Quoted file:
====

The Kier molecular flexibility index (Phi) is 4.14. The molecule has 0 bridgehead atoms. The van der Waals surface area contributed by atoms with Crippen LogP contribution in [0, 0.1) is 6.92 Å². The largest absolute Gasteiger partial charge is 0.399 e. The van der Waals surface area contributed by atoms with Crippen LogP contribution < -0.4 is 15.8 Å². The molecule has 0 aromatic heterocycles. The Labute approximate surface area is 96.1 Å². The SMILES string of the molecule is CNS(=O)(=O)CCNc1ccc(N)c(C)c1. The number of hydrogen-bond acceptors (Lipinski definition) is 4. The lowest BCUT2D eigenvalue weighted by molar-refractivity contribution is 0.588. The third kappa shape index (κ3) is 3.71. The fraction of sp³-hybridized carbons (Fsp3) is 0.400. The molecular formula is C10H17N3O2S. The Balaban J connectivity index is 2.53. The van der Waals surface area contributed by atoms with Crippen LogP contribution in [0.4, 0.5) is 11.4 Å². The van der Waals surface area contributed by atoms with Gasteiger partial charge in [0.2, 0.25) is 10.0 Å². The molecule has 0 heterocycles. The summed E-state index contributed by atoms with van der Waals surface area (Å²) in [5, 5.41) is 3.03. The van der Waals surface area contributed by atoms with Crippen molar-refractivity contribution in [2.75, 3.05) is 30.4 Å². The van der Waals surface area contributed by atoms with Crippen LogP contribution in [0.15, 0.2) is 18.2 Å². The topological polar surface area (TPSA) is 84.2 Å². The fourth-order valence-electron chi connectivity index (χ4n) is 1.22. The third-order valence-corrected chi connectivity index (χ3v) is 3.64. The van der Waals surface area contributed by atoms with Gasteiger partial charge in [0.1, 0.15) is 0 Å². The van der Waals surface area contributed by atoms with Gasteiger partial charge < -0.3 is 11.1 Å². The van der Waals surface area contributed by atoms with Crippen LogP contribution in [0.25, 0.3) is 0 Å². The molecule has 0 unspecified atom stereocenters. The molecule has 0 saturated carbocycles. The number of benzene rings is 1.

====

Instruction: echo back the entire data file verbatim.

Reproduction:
The Kier molecular flexibility index (Phi) is 4.14. The molecule has 0 bridgehead atoms. The van der Waals surface area contributed by atoms with Crippen LogP contribution in [0, 0.1) is 6.92 Å². The largest absolute Gasteiger partial charge is 0.399 e. The van der Waals surface area contributed by atoms with Crippen LogP contribution < -0.4 is 15.8 Å². The molecule has 0 aromatic heterocycles. The Labute approximate surface area is 96.1 Å². The SMILES string of the molecule is CNS(=O)(=O)CCNc1ccc(N)c(C)c1. The number of hydrogen-bond acceptors (Lipinski definition) is 4. The lowest BCUT2D eigenvalue weighted by molar-refractivity contribution is 0.588. The third kappa shape index (κ3) is 3.71. The fraction of sp³-hybridized carbons (Fsp3) is 0.400. The molecular formula is C10H17N3O2S. The Balaban J connectivity index is 2.53. The van der Waals surface area contributed by atoms with Crippen LogP contribution in [0.4, 0.5) is 11.4 Å². The van der Waals surface area contributed by atoms with Gasteiger partial charge in [0.2, 0.25) is 10.0 Å². The molecule has 0 heterocycles. The summed E-state index contributed by atoms with van der Waals surface area (Å²) in [5, 5.41) is 3.03. The van der Waals surface area contributed by atoms with Crippen molar-refractivity contribution in [2.75, 3.05) is 30.4 Å². The van der Waals surface area contributed by atoms with Crippen LogP contribution in [0.15, 0.2) is 18.2 Å². The topological polar surface area (TPSA) is 84.2 Å². The fourth-order valence-electron chi connectivity index (χ4n) is 1.22. The third-order valence-corrected chi connectivity index (χ3v) is 3.64. The van der Waals surface area contributed by atoms with Gasteiger partial charge in [0.1, 0.15) is 0 Å². The van der Waals surface area contributed by atoms with Gasteiger partial charge < -0.3 is 11.1 Å². The van der Waals surface area contributed by atoms with Crippen LogP contribution in [0.25, 0.3) is 0 Å². The molecule has 0 unspecified atom stereocenters. The molecule has 0 saturated carbocycles. The number of benzene rings is 1.